Photo: Iris Öhrn, investment advisor life science, Business Region Göteborg
The government’s report on Review of foreign direct investments (SOU 2021:87) was circulated for consultation in February, to develop proposals on how a Swedish system for this can be designed in areas worthy of protection. The purpose of the regulations is to control takeovers and strategic acquisitions of companies based in Sweden whose activities or technology are of importance for security or public order.
Many of SwedenBIO’s member companies are active in the areas mentioned – for example in biotechnology and nanotechnology; databases with sensitive information such as personal data such as human genetic data; artificial intelligence; and critical infrastructure for healthcare.
Safeguarding both protected areas and serious investments
The proposed review system is based on the influence that the investor gains as a result of the investment and would mean that a foreign investor who owns at least 10% of a Swedish company in one of the protected areas must notify all other investments.
In the life science industry, it is not uncommon for a foreign investor to acquire more than 10% of a company’s shares in a capital raising, as many financing events involve relatively small amounts in companies with low valuations, such as SEK 10-100 million.
Among SwedenBIO’s members, 74% are companies with less than 49 employees, which reflects the composition of the industry in Sweden as a whole. These companies depend on substantial investment to carry out value-creating research and innovation. An average phase 2 study in a drug development company costs in the region of SEK 100 million.
To meet the capital raising needs of the Swedish life science industry, both national and international capital is required. International investors play an important role here as domestic investors focused on life sciences cannot fully cover the needs of the industry. At the same time, there is fierce global competition for international capital.
Iris Öhrn, investment advisor in life science at Business Region Göteborg, is one of those who contributed to developing SwedenBIO’s response to the report.
“I understand the importance of introducing reforms or mechanisms to review investments with regard to national security. However, we need to keep in mind that foreign direct investment is an important source of capital for Sweden’s innovative companies and complements domestic private and public investments”, says Iris Öhrn.
SwedenBIO believes that the review system can worsen the conditions for our life science companies to compete for international capital. It may also impose disproportionate administrative burdens on small companies and risk slowing down time-critical processes in the context of raising capital.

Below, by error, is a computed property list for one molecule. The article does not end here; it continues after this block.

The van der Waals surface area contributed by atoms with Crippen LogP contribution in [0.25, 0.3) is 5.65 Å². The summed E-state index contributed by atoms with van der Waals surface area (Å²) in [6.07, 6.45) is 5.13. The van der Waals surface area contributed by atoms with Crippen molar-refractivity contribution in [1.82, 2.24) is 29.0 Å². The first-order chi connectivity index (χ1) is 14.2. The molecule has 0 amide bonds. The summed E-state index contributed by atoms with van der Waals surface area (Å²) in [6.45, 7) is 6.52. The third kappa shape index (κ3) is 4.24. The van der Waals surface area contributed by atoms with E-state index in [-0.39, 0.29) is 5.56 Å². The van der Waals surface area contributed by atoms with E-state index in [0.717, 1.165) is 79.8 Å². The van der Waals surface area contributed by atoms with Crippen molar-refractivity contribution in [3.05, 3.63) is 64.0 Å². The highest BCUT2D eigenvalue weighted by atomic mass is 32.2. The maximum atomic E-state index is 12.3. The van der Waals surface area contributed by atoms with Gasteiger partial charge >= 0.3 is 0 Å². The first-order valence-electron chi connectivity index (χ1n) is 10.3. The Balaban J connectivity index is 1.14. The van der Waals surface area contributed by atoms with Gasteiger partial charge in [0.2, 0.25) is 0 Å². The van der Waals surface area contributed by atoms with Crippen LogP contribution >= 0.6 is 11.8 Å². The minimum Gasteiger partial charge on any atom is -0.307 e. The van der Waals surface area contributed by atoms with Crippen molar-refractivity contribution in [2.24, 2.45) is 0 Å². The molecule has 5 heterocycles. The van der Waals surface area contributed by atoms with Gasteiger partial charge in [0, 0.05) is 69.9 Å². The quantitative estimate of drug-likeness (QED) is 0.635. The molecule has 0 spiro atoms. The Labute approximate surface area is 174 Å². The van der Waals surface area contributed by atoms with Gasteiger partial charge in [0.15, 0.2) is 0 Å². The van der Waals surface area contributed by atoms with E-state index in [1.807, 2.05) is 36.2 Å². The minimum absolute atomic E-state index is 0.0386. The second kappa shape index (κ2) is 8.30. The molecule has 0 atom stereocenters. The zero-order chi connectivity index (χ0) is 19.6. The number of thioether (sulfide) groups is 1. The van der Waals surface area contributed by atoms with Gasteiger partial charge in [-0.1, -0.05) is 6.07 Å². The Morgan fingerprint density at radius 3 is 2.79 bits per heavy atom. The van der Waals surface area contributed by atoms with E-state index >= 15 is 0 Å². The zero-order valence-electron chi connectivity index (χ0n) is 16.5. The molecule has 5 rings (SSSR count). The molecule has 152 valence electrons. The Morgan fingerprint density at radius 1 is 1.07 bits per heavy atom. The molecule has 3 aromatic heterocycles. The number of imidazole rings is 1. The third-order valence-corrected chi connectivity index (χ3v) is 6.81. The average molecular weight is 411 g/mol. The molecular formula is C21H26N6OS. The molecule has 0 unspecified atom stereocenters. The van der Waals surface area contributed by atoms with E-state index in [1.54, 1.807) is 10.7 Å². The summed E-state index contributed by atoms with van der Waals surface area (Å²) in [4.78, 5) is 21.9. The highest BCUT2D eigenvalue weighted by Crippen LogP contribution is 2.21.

Better global positioning and strengthened innovation support systems
Strengthening long-term sustainable access to capital from serious players is a prerequisite for Sweden to be a leading life science nation, which is the government’s ambition with the National Life Science Strategy. However, our assessment is that the current law already does not take into account the reality for Swedish SMEs, and we therefore present alternative ways for the government to address the potential impact of FDI on security and order.
One way to protect serious direct investors in life science companies is for the government to actively promote Sweden’s position as a life science nation in the leading investor networks around the world. This can be done by strengthening regional and national investment promotion and stepping up Nordic cooperation on life sciences.
Another important part is alternative measures that are important for meeting the problems addressed by the Committee’s directive. Sweden has a strong innovation system that surrounds the early stages of life science company development. A number of state or semi-state actors are required to support early stage life science companies, where the need for capital is high and often time-critical, and the company’s resources to qualitatively evaluate different international funding opportunities are limited.
Here we want to point out the importance of all actors who are tasked with supporting the companies, or who themselves have interfaces with international direct investors, being able to carry out their assignments with good transparency and understanding of the risks of rogue capital, as well as the importance of not creating administrative obstacles for Swedish life science companies. Project-based initiatives and temporary pilot projects create fragmentation and a lack of continuity; for example, Vinnova closed down the national incubator platform after two years, just as Sweden’s life science incubators had set up a well-functioning way of working to share expertise among themselves.
“I hope we can see more focus on how to maximize the positive impact that foreign direct investment can have on our industry and our Swedish companies,” says Iris Öhrn.
“Foreign investment can contribute to the development of the Swedish life science sector by creating new jobs and supporting the inclusion of our companies in global value chains, giving them access to new markets and the opportunity to develop new skills. In the health sector, they can help improve the quality of our health systems, for example in terms of medical equipment and health infrastructure, and thus support Sweden’s efforts to achieve the SDGs,” she says.
Given the critical importance of the life science industry to society, administrative burdens based on different national interests should be weighed against the importance of the industry’s companies being able to capitalize and continue to bring new medical breakthroughs to the market.
Read the full consultation response here .